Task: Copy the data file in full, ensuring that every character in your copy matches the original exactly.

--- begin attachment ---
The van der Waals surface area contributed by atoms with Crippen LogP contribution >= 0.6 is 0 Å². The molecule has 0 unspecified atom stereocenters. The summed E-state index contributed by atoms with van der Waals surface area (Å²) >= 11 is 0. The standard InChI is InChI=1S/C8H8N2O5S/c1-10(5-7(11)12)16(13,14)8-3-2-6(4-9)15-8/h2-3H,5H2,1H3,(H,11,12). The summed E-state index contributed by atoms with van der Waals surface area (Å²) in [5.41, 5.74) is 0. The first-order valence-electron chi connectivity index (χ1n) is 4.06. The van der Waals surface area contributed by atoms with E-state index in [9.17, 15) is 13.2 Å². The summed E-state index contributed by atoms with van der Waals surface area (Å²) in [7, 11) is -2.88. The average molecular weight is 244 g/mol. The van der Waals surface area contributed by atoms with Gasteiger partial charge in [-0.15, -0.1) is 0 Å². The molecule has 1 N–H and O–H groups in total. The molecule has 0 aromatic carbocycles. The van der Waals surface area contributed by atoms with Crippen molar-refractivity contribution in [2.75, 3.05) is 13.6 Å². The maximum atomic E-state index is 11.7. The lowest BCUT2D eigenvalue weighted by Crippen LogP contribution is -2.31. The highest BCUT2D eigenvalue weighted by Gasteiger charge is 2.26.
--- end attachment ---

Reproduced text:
The van der Waals surface area contributed by atoms with Crippen LogP contribution >= 0.6 is 0 Å². The molecule has 0 unspecified atom stereocenters. The summed E-state index contributed by atoms with van der Waals surface area (Å²) >= 11 is 0. The standard InChI is InChI=1S/C8H8N2O5S/c1-10(5-7(11)12)16(13,14)8-3-2-6(4-9)15-8/h2-3H,5H2,1H3,(H,11,12). The summed E-state index contributed by atoms with van der Waals surface area (Å²) in [5.41, 5.74) is 0. The first-order valence-electron chi connectivity index (χ1n) is 4.06. The van der Waals surface area contributed by atoms with E-state index in [9.17, 15) is 13.2 Å². The summed E-state index contributed by atoms with van der Waals surface area (Å²) in [7, 11) is -2.88. The average molecular weight is 244 g/mol. The van der Waals surface area contributed by atoms with Gasteiger partial charge in [-0.15, -0.1) is 0 Å². The molecule has 1 N–H and O–H groups in total. The molecule has 0 aromatic carbocycles. The van der Waals surface area contributed by atoms with Crippen molar-refractivity contribution in [2.75, 3.05) is 13.6 Å². The maximum atomic E-state index is 11.7. The lowest BCUT2D eigenvalue weighted by Crippen LogP contribution is -2.31. The highest BCUT2D eigenvalue weighted by Gasteiger charge is 2.26.